|These places can cost you a fortune...|
"No, you can't always get what you want
You can't always get what you want
You can't always get what you want
But if you try sometimes you find
You get what you need."
I've been a loner all my life. I do not brag. I consider it an affliction, and would start up a chapter of Loners Anonymous, if I thought anybody would show up.
No offence intended. I like you just fine. It's all those other people.
I do get crowded easily. Like in grocery checkout lines. It's a kind of mental pressure, a sort of high internal heebie jeebie. I guess that's really what I have against Television. It's not just the lack of quality, though there is that. Nor the incessant vapid insulting commercials. The real problem is that having a TV on is like having an instant crowd right there with you. Too many voices. It's bad enough just with the ones I can't turn off.
I am pretty much already a crowd of one. I can't spare the room.
O, I enjoy the company of people well enough one or two at a time, in conversation, or over a beer. Three is kinda iffy. Half a dozen and I tend to bolt.
Bolting is another name for RVing. You spend enough money to do this stuff, and you somehow pass from being crazy to merely eccentric. This enterprise gives license to us misanthropes to be ourselves. I am sure that when I started out, I had grand ideas about "independence" and "freedom" and "finding the inner Bob".
Bullshit. It's just bolting.
Yesterday, on the way back from biking the High Road to Taos, near Espanola, in splendid isolation, I had the bright idea that the Oh-Kay Casino would almost certainly have internet access for their patrons. Just inside the door I abruptly encountered a vivid vision of Hell: hundreds of people, circling the slots as though going round the Black Stone of Mecca, lined up 6 deep at the ATM machines, eyes absent, slump shouldered, evasive, either lost in dreams or afraid to be recognized.
They were actually LINING UP to give away their money. These people didn't need Access. They needed Escape!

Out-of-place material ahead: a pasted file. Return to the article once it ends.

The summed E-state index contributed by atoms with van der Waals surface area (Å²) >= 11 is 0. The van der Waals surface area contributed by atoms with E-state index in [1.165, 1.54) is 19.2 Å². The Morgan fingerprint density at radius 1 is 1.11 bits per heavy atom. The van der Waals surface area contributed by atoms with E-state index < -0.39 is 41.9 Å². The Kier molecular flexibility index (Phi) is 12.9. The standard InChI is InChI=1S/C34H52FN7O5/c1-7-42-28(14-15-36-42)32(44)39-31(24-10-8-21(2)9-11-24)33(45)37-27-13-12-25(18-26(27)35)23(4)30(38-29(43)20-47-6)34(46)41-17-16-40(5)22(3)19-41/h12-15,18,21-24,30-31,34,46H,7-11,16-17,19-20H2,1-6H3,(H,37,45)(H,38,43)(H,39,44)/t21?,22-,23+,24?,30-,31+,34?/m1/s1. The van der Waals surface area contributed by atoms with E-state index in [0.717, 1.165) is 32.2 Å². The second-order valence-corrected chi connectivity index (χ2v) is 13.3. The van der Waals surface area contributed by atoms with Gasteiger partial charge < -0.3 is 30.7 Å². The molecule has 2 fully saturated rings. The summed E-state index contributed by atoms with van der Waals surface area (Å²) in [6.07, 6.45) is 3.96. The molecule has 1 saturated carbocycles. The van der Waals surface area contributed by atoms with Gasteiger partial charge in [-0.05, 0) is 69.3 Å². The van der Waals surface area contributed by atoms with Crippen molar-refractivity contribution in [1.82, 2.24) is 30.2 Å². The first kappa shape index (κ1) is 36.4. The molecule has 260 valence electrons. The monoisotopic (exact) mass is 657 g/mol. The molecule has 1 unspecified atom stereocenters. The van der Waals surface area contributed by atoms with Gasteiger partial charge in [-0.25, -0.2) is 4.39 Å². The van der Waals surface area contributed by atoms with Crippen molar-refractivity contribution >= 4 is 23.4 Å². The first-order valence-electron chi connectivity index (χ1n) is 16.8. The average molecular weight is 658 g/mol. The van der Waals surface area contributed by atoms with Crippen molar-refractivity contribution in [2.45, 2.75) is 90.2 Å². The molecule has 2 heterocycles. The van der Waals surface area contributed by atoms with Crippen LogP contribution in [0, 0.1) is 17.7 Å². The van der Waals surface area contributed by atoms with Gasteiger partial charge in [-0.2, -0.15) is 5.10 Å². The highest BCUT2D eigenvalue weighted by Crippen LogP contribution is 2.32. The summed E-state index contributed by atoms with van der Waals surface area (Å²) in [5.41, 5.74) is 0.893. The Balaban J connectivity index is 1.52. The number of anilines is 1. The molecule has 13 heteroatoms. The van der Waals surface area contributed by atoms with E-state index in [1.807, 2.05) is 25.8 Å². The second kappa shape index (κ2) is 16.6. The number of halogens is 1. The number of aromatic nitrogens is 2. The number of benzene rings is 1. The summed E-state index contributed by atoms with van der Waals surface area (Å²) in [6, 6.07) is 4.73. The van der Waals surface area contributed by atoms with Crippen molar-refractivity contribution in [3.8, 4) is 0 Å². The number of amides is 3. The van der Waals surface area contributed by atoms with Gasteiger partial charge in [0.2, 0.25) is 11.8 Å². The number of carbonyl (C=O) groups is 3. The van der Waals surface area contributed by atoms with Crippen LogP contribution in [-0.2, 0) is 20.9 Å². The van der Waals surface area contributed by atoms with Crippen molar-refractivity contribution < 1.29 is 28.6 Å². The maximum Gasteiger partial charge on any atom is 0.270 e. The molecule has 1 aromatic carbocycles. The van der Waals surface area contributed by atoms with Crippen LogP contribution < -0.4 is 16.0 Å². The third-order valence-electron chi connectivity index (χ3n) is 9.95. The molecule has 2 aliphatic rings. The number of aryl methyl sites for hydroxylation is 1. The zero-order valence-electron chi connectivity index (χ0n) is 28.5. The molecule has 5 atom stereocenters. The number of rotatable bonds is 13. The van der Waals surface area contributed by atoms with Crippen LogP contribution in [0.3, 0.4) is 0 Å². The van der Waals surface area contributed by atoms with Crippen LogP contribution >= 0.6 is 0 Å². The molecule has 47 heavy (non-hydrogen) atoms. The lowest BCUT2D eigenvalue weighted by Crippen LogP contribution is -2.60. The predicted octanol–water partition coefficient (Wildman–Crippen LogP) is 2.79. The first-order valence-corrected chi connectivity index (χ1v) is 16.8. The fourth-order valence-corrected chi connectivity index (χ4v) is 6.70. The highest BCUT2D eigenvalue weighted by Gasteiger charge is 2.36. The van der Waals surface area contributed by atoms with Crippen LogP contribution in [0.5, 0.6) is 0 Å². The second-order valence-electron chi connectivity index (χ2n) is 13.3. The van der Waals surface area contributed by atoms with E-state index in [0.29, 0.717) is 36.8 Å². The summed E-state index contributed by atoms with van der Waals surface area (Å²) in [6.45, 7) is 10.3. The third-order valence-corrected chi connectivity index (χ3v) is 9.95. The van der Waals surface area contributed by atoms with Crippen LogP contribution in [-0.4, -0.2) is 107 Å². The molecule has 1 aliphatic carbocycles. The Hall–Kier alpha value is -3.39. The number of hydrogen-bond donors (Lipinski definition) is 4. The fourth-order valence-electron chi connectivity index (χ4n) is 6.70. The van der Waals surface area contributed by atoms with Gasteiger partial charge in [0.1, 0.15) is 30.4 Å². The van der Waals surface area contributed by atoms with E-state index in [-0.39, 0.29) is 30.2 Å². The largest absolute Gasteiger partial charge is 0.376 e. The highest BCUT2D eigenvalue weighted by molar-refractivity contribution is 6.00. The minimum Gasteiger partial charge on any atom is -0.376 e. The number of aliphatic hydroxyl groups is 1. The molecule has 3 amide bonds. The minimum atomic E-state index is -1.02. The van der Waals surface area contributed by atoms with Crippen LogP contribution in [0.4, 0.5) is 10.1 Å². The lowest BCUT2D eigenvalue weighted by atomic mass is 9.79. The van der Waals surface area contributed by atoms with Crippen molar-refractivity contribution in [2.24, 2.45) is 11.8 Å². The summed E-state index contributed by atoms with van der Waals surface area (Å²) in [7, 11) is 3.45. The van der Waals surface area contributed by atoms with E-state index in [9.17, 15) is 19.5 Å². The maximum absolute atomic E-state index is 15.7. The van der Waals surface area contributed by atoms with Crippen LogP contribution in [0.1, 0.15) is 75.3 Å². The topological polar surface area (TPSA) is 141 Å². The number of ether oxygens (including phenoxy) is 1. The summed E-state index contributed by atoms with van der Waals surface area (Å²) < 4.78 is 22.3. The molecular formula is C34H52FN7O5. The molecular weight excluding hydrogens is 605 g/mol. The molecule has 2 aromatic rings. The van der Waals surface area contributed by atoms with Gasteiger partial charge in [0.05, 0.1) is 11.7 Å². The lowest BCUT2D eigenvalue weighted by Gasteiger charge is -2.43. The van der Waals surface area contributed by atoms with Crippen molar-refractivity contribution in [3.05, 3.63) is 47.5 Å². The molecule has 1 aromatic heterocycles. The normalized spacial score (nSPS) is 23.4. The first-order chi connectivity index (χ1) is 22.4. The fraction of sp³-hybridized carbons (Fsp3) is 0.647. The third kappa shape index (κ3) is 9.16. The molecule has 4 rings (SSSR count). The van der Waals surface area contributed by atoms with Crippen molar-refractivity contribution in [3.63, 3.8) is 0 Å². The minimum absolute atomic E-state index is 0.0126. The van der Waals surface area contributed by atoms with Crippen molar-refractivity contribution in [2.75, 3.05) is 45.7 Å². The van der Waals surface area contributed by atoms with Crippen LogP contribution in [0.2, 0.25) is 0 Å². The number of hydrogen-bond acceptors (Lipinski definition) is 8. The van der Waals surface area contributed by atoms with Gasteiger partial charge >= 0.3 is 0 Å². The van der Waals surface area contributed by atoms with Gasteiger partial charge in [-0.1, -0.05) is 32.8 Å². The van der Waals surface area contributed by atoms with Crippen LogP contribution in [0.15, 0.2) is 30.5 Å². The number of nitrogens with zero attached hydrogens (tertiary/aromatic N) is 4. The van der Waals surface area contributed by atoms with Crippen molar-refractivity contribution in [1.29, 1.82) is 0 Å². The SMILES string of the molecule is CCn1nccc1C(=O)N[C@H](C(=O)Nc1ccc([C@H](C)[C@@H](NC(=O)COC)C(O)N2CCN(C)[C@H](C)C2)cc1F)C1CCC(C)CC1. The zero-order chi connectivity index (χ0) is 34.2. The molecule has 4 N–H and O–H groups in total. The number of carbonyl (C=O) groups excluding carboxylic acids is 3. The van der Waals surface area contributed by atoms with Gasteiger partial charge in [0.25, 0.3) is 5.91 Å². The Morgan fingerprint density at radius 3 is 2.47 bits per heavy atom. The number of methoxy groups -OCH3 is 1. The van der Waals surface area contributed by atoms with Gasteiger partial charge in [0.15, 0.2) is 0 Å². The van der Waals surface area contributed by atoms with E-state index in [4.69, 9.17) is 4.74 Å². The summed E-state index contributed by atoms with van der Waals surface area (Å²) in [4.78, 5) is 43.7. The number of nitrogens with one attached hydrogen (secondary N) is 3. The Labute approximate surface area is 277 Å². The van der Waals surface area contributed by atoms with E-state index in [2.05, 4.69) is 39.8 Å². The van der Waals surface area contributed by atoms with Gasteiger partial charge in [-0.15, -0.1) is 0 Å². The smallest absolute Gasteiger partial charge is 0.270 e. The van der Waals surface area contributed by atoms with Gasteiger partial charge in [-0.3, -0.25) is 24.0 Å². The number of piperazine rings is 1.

Have you ever suddenly happened on something that made you physically levitate, as though magnetically repelled or bouncing off an invisible barrier? That was me, repelled before I actually even understood what I was seeing. I just knew there were TOO MANY PEOPLE IN THIS ROOM.
So I adopted the backwards facing motorcycle posture, and used the pillion seat of the Kawasaki as a desk for the Mini-me, my netbook. And sure enough, they didn't have free internet. So the place was Hell without benefit of Purgatory. The pure thing. Dante would be proud.
I know, I know. "Such a kidder, always complaining." After all, being alone has objective benefits. I'm sure I'll think of one in a minute. O, ya, it's "empowering". It "lifts you out of the day to day", and "lets you see the essentials of life."
But it's not a matter of profit and loss. There is no balance sheet.
I am reminded of a fan who asked Steven King why he only wrote horror stories. He just looked at her and said, "What makes you think I have a choice?".
There you go. I RV alone, and seem to be fairly happy doing so. This is my life. I got what I wanted, and it ain't so bad. It's a socially acceptable, even admired way to get the hell away from people. And there are many days I can actually hear myself thinking.
Or someone thinking. The voices in my head are a varied lot, and most usually seem to wish me well. They ought to like the hell out of me, what with the cheap rent and all. So on those evenings, like this one, when I get a little too satisfied with things as they are, me and the Daze and the road ahead, they often supply a sly rejoinder.
"Psst! Hey, Slacker! That's right, you, Genius! Have you ever considered that all this hard won heroic isolation may be one of those games where only the winners can lose? And that real success is a graceful failure? Just a thought. Have a nice day."
If you see me somewhere along the road, don't hesitate to knock. I could probably use the company. And I am likely to be there, even if I don't answer right away.
You see, a traveler is always at home.